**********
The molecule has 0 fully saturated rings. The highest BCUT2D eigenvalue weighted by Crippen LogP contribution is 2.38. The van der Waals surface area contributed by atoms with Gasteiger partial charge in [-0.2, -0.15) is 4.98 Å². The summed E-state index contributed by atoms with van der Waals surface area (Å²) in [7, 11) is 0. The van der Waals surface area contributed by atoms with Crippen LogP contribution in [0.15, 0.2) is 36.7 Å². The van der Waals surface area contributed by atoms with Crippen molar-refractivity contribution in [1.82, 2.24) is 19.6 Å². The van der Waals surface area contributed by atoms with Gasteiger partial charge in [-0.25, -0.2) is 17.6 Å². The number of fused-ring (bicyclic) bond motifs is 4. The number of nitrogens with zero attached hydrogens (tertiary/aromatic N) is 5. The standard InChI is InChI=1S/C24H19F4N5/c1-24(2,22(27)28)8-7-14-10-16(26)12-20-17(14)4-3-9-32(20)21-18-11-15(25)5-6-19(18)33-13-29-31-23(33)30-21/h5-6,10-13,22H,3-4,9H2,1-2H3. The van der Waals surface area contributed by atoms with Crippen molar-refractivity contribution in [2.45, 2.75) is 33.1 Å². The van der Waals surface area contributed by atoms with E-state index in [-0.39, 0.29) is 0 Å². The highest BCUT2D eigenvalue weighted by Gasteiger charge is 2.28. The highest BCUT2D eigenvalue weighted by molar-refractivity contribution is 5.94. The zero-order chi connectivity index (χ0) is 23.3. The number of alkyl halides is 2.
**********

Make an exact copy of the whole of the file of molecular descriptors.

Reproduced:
The molecule has 0 fully saturated rings. The highest BCUT2D eigenvalue weighted by Crippen LogP contribution is 2.38. The van der Waals surface area contributed by atoms with Gasteiger partial charge in [-0.2, -0.15) is 4.98 Å². The summed E-state index contributed by atoms with van der Waals surface area (Å²) in [7, 11) is 0. The van der Waals surface area contributed by atoms with Crippen LogP contribution in [0.15, 0.2) is 36.7 Å². The van der Waals surface area contributed by atoms with Crippen molar-refractivity contribution in [1.82, 2.24) is 19.6 Å². The van der Waals surface area contributed by atoms with Gasteiger partial charge in [-0.25, -0.2) is 17.6 Å². The number of fused-ring (bicyclic) bond motifs is 4. The number of nitrogens with zero attached hydrogens (tertiary/aromatic N) is 5. The standard InChI is InChI=1S/C24H19F4N5/c1-24(2,22(27)28)8-7-14-10-16(26)12-20-17(14)4-3-9-32(20)21-18-11-15(25)5-6-19(18)33-13-29-31-23(33)30-21/h5-6,10-13,22H,3-4,9H2,1-2H3. The van der Waals surface area contributed by atoms with Crippen molar-refractivity contribution in [2.45, 2.75) is 33.1 Å². The van der Waals surface area contributed by atoms with E-state index in [-0.39, 0.29) is 0 Å². The highest BCUT2D eigenvalue weighted by Gasteiger charge is 2.28. The highest BCUT2D eigenvalue weighted by molar-refractivity contribution is 5.94. The zero-order chi connectivity index (χ0) is 23.3. The number of alkyl halides is 2.